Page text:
University of Nebraska-Lincoln. “U.S. Drought Monitor,” online at https://droughtmonitor.unl.edu/. For a representative comment on the importance of snowpack in the western United States, see the March 4, 2021, weekly report, “Summary/West.”
Virginia Department of Environmental Quality, “Drought,” online at https://www.deq.virginia.gov/water/water-quantity/drought.
Virginia Drought Monitoring Task Force, “Drought Status Report for March 2015,” accessed 3/23/15 online at http://www.deq.virginia.gov/Programs/Water/WaterSupplyWaterQuantity/Drought.aspx; this page was no longer available online, as of 3-5-21.
Western Regional Climate Center, “Historical Data/Comparative Summaries/Average
Statewide Precipitation for the Western U.S. States,” online at https://wrcc.dri.edu/Climate/comp_table_show.php?stype=ppt_avg.
For More Information about Water Quantity in Virginia
U.S. Geological Survey/Virginia and West Virginia Water Science Center, online at https://www.usgs.gov/centers/va-wv-water.
Virginia Department of Environmental Quality, “Water Quantity,” online at https://www.deq.virginia.gov/water/water-quantity.
RELATED VIRGINIA WATER RADIO EPISODES
All Water Radio episodes are listed by category at the Index
link above (http://www.virginiawaterradio.org/p/index.html). See particularly the “Groundwater,” “Overall
Importance of Water,” “Science,” and “Weather/Natural Disasters” categories.
Following are links to some other episodes on water
quantity or supply.
Groundwater generally – Episode 306, 3-7-16.
Virginia water resources numbers – Episode 539, 8-24-20.
Water quantity information sources – Episode 546, 10-12-20.
Following are links to some other episodes on winter precipitation.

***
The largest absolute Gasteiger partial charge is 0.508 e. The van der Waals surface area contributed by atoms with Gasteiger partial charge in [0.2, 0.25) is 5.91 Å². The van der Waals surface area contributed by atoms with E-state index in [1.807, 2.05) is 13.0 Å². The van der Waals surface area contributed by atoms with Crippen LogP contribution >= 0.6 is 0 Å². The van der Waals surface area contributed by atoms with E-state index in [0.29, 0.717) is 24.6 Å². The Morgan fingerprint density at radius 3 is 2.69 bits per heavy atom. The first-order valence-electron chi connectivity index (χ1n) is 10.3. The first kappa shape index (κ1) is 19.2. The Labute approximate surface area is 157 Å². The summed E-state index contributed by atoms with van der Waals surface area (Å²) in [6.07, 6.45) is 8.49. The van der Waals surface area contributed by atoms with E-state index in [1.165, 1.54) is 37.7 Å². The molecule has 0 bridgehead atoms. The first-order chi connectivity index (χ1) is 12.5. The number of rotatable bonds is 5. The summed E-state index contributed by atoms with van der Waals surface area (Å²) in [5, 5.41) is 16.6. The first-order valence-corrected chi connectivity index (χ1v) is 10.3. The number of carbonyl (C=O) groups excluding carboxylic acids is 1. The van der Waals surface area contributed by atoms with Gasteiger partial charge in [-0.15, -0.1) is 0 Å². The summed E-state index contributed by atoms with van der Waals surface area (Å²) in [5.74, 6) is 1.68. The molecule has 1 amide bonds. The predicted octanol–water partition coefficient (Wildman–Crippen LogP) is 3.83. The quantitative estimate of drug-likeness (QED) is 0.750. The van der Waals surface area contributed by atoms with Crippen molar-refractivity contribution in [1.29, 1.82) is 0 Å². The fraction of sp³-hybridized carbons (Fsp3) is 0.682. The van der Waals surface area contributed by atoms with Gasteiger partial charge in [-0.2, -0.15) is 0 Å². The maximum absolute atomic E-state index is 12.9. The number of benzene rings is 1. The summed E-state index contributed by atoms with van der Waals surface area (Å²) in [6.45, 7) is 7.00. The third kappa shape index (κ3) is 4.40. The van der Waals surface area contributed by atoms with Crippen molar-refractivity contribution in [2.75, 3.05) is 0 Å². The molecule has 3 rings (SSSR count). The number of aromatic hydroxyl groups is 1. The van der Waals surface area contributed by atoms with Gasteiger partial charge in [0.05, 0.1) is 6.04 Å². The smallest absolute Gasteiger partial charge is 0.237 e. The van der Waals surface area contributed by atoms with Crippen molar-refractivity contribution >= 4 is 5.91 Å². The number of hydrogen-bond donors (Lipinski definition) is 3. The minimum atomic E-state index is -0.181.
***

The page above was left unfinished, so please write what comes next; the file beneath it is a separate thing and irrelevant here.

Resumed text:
Snow, sleet, and freezing rain – Episode
Snow physics and chemistry – Episode 407, 2-12-18.
FOR VIRGINIA TEACHERS – RELATED STANDARDS OF LEARNING (SOLs) AND OTHER INFORMATION
Following are some Virginia Standards of Learning (SOLs) that may be supported by this episode’s audio/transcript, sources, or other information included in this post.
2020 Music SOLs
SOLs at various grade levels that call for “examining the relationship of music to the other fine arts and other fields of knowledge.”
2018 Science SOLs
Grades K-5: Earth and
1.7 – Weather and seasonal changes affect plants and animals, including humans.
2.7 – Weather patterns and seasonal changes affect plants, animals, and their surroundings.
4.4 – Weather conditions and climate affect ecosystems and can be predicted.
Grades K-5: Earth
3.8 – Natural events and humans influence ecosystems.
6.6 – Water has unique physical properties and has a role in the natural and human-made environment.
LS.5 – Biotic and abiotic factors affect an ecosystem.
ES.6 – Resource use is complex.
ES.8 – Freshwater resources influence and are influenced by geologic processes and human activity.ES.12 – The Earth’s weather and climate result from the interaction of the sun’s energy with the atmosphere, oceans, and the land.
2015 Social Studies SOLs
Grades K-3 Economics
2.8 – Natural, human, and capital resources.
World Geography Course
WG.2 – How selected physical and ecological processes shape the Earth’s surface, including climate, weather, and how humans influence their environment and are influenced by it.
WG.4 – Types and significance of natural, human, and capital resources.
Virginia’s SOLs are available from the Virginia Department
of Education, online at http://www.doe.virginia.gov/testing/.
Following are links to Water Radio episodes (various topics) designed especially for certain K-12 grade levels.
250, 1-26-15 – on boiling, for kindergarten through 3rd grade.
Episode 255, 3-2-15 – on density, for 5th and 6th grade.
Episode 282, 9-21-15 – on living vs. non-living, for kindergarten.
Episode 309, 3-28-16 – on temperature regulation in animals, for kindergarten through 12th grade.
Episode 333, 9-12-16 – on dissolved gases, especially dissolved oxygen in aquatic habitats, for 5th grade.
Episode 403, 1-15-18 – on freezing and ice, for kindergarten through 3rd grade.
Episode 404, 1-22-18 – on ice on ponds and lakes, for 4th through 8th grade.
Episode 406, 2-5-18 – on ice on rivers, for middle school.
Episode 407, 2-12-18 – on snow chemistry and physics, for high school.
Episode 483, 7-29-19 – on buoyancy and drag, for middle school and high school.
Episode 524, 5-11-20 – on sounds by water-related animals, for elementary school through high school.
Episode 531, 6-29-20 – on various ways that animals get water, for 3rd and 4th grade.
Episode 539, 8-24-20 – on basic numbers and facts about Virginia’s water resources, for 4th and 6th grade.